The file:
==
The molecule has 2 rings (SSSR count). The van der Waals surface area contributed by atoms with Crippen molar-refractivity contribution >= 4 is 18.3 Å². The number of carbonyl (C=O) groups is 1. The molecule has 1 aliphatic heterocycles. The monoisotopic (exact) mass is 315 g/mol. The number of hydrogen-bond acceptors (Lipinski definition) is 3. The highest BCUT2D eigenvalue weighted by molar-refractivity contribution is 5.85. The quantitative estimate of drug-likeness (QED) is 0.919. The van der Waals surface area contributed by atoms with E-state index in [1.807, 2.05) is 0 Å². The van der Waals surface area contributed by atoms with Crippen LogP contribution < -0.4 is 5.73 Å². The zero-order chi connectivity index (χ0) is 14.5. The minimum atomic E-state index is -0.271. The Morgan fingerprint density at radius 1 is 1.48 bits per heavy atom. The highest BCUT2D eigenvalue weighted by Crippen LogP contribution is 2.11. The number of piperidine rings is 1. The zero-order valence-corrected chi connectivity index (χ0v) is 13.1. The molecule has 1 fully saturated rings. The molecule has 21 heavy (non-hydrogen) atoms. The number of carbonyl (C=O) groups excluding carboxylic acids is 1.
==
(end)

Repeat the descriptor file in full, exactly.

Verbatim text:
The molecule has 2 rings (SSSR count). The van der Waals surface area contributed by atoms with Crippen molar-refractivity contribution >= 4 is 18.3 Å². The number of carbonyl (C=O) groups is 1. The molecule has 1 aliphatic heterocycles. The monoisotopic (exact) mass is 315 g/mol. The number of hydrogen-bond acceptors (Lipinski definition) is 3. The highest BCUT2D eigenvalue weighted by molar-refractivity contribution is 5.85. The quantitative estimate of drug-likeness (QED) is 0.919. The van der Waals surface area contributed by atoms with E-state index in [1.807, 2.05) is 0 Å². The van der Waals surface area contributed by atoms with Crippen LogP contribution < -0.4 is 5.73 Å². The zero-order chi connectivity index (χ0) is 14.5. The minimum atomic E-state index is -0.271. The Morgan fingerprint density at radius 1 is 1.48 bits per heavy atom. The highest BCUT2D eigenvalue weighted by Crippen LogP contribution is 2.11. The number of piperidine rings is 1. The zero-order valence-corrected chi connectivity index (χ0v) is 13.1. The molecule has 1 fully saturated rings. The molecule has 21 heavy (non-hydrogen) atoms. The number of carbonyl (C=O) groups excluding carboxylic acids is 1.